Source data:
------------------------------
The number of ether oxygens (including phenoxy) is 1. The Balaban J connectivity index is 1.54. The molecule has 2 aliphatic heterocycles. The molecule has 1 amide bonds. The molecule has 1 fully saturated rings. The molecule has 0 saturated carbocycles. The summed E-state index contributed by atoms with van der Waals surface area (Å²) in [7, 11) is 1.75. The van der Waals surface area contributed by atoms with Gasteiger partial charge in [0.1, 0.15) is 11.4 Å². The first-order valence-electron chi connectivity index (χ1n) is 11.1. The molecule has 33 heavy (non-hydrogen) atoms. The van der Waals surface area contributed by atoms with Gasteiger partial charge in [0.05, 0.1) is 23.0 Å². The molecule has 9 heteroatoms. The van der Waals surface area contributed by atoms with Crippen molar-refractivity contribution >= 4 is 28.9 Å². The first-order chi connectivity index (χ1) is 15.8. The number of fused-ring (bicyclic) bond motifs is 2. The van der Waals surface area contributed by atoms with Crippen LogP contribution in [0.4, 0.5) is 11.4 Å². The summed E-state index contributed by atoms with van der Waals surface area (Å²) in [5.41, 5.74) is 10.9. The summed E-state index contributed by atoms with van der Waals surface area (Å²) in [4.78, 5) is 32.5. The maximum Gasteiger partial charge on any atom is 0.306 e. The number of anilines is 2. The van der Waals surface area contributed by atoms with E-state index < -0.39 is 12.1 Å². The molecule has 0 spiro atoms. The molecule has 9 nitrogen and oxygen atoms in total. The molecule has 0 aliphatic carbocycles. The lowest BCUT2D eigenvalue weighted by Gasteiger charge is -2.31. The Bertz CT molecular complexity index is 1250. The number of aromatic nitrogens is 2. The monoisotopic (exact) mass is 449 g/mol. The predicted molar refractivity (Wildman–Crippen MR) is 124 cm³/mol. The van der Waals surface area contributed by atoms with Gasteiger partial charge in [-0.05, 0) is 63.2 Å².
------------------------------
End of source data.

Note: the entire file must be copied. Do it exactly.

The number of ether oxygens (including phenoxy) is 1. The Balaban J connectivity index is 1.54. The molecule has 2 aliphatic heterocycles. The molecule has 1 amide bonds. The molecule has 1 fully saturated rings. The molecule has 0 saturated carbocycles. The summed E-state index contributed by atoms with van der Waals surface area (Å²) in [7, 11) is 1.75. The van der Waals surface area contributed by atoms with Gasteiger partial charge in [0.1, 0.15) is 11.4 Å². The first-order valence-electron chi connectivity index (χ1n) is 11.1. The molecule has 33 heavy (non-hydrogen) atoms. The van der Waals surface area contributed by atoms with Gasteiger partial charge in [0.05, 0.1) is 23.0 Å². The molecule has 9 heteroatoms. The van der Waals surface area contributed by atoms with Crippen molar-refractivity contribution >= 4 is 28.9 Å². The first-order chi connectivity index (χ1) is 15.8. The number of fused-ring (bicyclic) bond motifs is 2. The van der Waals surface area contributed by atoms with Crippen LogP contribution in [0.4, 0.5) is 11.4 Å². The summed E-state index contributed by atoms with van der Waals surface area (Å²) in [5.41, 5.74) is 10.9. The summed E-state index contributed by atoms with van der Waals surface area (Å²) in [4.78, 5) is 32.5. The maximum Gasteiger partial charge on any atom is 0.306 e. The number of anilines is 2. The van der Waals surface area contributed by atoms with E-state index < -0.39 is 12.1 Å². The molecule has 0 spiro atoms. The molecule has 9 nitrogen and oxygen atoms in total. The molecule has 0 aliphatic carbocycles. The lowest BCUT2D eigenvalue weighted by Gasteiger charge is -2.31. The Bertz CT molecular complexity index is 1250. The number of aromatic nitrogens is 2. The monoisotopic (exact) mass is 449 g/mol. The predicted molar refractivity (Wildman–Crippen MR) is 124 cm³/mol. The van der Waals surface area contributed by atoms with Gasteiger partial charge in [-0.05, 0) is 63.2 Å².